However, a solution has come from the ChiBio Project, which is developing an integrated biorefinery for processing chitin rich biowaste, to specialty and fine chemicals. ChiBio is led by the Straubing Project Group BioCat of the Fraunhofer Institute for Interfacial Engineering and Biotechnology IGB, with a consortium of 11 European partners and has been awarded EU funding of nearly EUR 3 million.
Algaeon Inc., an Indianapolis-based biotech company that has developed algae cultivation technology for use in the nutraceutical and micronutrient markets, announced today that it has closed a $770,000 investment round of funding from early-stage growth company investors. The investment group included City Securities Corporation and multiple individual Angel investors.
The funding will support the addition of capacity for sample qualification and animal testing for 3 prospective customers and the design of a commercial scale facility. This sets the ground work for the Company to expand operations and to produce products used as food supplements to promote health and disease prevention for humans and animals.
LCTI Low Carbon Technologies International, which focuses on clean-tech, environmental and energy efficiency sectors has signed a joint venture with US-based Sunthenoil.
The two want to develop a 1,000 acre algae-to-oil project located on a LCTI site using a technology sub-licensed through Sunthenoil from SunEco Energy of California.
Finland-based Neste Oil, the world’s largest producer of renewable diesel, has signed a contingent commercial off-take agreement with Cellana, an algae biomass developer based in San Diego, with production facilities in Hawaii. The agreement will enable Neste Oil to purchase Cellana’s algae oil for use as a feedstock in the future for producing renewable fuel. The agreement is contingent on Cellana’s future production capacity and on compliance with future biofuel legislation in the EU and US, among other factors.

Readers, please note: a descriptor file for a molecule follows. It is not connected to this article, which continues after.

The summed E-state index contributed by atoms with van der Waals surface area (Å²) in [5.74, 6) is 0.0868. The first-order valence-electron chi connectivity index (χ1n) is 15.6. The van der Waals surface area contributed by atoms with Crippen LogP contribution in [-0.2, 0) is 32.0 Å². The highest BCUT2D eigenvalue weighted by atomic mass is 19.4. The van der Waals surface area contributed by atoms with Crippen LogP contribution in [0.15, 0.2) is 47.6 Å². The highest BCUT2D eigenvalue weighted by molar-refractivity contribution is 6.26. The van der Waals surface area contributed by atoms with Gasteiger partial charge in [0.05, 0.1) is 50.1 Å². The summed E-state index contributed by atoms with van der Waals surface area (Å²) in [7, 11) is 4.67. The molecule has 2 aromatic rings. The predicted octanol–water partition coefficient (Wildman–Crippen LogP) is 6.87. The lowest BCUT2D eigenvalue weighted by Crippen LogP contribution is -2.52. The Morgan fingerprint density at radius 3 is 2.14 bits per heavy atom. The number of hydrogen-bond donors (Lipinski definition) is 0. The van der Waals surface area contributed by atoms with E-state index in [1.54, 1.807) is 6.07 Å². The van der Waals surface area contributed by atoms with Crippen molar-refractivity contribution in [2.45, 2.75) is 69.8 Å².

Scientists at Nofima are participating in a major EU-financed project in which “active” packaging based on raw materials from shrimp shell improves and conserves food products – and after use the packaging biodegrades. Environmentally stubborn plastic is getting competition from biodegradable packaging made of chitin and chitosan from shrimp shell.
Nofima’s part of the project equates to around NOK 1 million over a two-year period. Together with the coordinator, Italian company Mavi, the majority of the project involves four medium-sized companies in EU and three research centres.
“Our job is to ensure food contact safety in the project and quantify the effect on bacteria. Chitosan used as an integrated part of the packaging can have an antibacterial effect on the food products,” says Morten Sivertsvik, Director of Research at Nofima’s department for Processing Technology in Stavanger.
“The EU has strict regulations in this area, and our role is to see that the active packaging have a positive and not negative impact on the food products. The chitosan-based fibres that are used in the packaging are based on nanotechnology, so we are talking about minute particles that by no means have to break down so they come in the food products.”
Sivertsvik has worked on packaging technology at Nofima, Europe’s largest food research institute, since 1992.